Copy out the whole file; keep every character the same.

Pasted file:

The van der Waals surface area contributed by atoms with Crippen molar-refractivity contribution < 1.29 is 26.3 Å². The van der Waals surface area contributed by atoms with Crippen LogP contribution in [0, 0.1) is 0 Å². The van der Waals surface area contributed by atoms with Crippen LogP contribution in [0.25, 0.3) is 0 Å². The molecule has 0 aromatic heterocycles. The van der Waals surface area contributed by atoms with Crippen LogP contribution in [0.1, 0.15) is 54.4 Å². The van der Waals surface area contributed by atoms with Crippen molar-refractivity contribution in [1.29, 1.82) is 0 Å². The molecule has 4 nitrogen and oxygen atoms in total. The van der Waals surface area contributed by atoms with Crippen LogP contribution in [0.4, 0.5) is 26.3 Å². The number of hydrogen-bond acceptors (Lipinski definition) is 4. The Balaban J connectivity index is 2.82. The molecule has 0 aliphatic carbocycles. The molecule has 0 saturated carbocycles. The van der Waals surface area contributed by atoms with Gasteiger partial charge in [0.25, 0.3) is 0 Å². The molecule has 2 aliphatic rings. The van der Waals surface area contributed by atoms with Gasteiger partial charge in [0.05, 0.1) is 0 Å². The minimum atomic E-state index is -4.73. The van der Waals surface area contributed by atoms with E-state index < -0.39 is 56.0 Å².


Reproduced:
The van der Waals surface area contributed by atoms with Crippen molar-refractivity contribution < 1.29 is 26.3 Å². The van der Waals surface area contributed by atoms with Crippen LogP contribution in [0, 0.1) is 0 Å². The van der Waals surface area contributed by atoms with Crippen LogP contribution in [0.25, 0.3) is 0 Å². The molecule has 0 aromatic heterocycles. The van der Waals surface area contributed by atoms with Crippen LogP contribution in [0.1, 0.15) is 54.4 Å². The van der Waals surface area contributed by atoms with Crippen molar-refractivity contribution in [1.29, 1.82) is 0 Å². The molecule has 4 nitrogen and oxygen atoms in total. The van der Waals surface area contributed by atoms with Crippen LogP contribution in [0.4, 0.5) is 26.3 Å². The number of hydrogen-bond acceptors (Lipinski definition) is 4. The Balaban J connectivity index is 2.82. The molecule has 0 aliphatic carbocycles. The molecule has 0 saturated carbocycles. The van der Waals surface area contributed by atoms with Gasteiger partial charge in [0.25, 0.3) is 0 Å². The molecule has 2 aliphatic rings. The van der Waals surface area contributed by atoms with Gasteiger partial charge in [0.05, 0.1) is 0 Å². The minimum atomic E-state index is -4.73. The van der Waals surface area contributed by atoms with E-state index < -0.39 is 56.0 Å².